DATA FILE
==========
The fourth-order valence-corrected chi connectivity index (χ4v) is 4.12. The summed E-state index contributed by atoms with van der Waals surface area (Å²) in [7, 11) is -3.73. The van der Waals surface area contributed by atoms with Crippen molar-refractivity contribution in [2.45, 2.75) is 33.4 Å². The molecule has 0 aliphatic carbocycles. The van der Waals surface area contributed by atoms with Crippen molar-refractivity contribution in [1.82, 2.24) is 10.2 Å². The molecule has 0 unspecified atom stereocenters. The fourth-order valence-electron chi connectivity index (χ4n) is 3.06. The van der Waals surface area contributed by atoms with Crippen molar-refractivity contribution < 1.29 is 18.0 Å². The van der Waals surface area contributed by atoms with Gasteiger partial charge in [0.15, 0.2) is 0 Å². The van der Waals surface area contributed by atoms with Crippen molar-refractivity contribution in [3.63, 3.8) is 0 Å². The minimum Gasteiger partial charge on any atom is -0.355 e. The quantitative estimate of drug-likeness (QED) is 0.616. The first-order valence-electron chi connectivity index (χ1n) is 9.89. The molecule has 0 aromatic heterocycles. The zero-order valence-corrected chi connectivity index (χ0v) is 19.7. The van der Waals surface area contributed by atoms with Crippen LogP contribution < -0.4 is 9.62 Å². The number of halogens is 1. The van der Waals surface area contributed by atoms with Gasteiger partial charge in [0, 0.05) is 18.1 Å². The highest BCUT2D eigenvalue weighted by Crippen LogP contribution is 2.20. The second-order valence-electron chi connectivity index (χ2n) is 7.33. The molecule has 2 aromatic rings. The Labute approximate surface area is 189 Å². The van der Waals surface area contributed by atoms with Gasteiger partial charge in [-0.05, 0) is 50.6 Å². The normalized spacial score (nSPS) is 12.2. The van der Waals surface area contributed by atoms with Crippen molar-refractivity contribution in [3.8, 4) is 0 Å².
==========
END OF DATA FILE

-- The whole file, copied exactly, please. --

The fourth-order valence-corrected chi connectivity index (χ4v) is 4.12. The summed E-state index contributed by atoms with van der Waals surface area (Å²) in [7, 11) is -3.73. The van der Waals surface area contributed by atoms with Crippen molar-refractivity contribution in [2.45, 2.75) is 33.4 Å². The molecule has 0 aliphatic carbocycles. The van der Waals surface area contributed by atoms with Crippen molar-refractivity contribution in [1.82, 2.24) is 10.2 Å². The molecule has 0 unspecified atom stereocenters. The fourth-order valence-electron chi connectivity index (χ4n) is 3.06. The van der Waals surface area contributed by atoms with Crippen molar-refractivity contribution < 1.29 is 18.0 Å². The van der Waals surface area contributed by atoms with Gasteiger partial charge in [0.15, 0.2) is 0 Å². The van der Waals surface area contributed by atoms with Crippen molar-refractivity contribution in [3.63, 3.8) is 0 Å². The minimum Gasteiger partial charge on any atom is -0.355 e. The quantitative estimate of drug-likeness (QED) is 0.616. The first-order valence-electron chi connectivity index (χ1n) is 9.89. The molecule has 0 aromatic heterocycles. The zero-order valence-corrected chi connectivity index (χ0v) is 19.7. The van der Waals surface area contributed by atoms with Crippen LogP contribution < -0.4 is 9.62 Å². The number of halogens is 1. The van der Waals surface area contributed by atoms with Gasteiger partial charge in [0, 0.05) is 18.1 Å². The highest BCUT2D eigenvalue weighted by Crippen LogP contribution is 2.20. The second-order valence-electron chi connectivity index (χ2n) is 7.33. The molecule has 2 aromatic rings. The Labute approximate surface area is 189 Å². The van der Waals surface area contributed by atoms with Gasteiger partial charge in [-0.05, 0) is 50.6 Å². The normalized spacial score (nSPS) is 12.2. The van der Waals surface area contributed by atoms with Crippen molar-refractivity contribution in [3.8, 4) is 0 Å².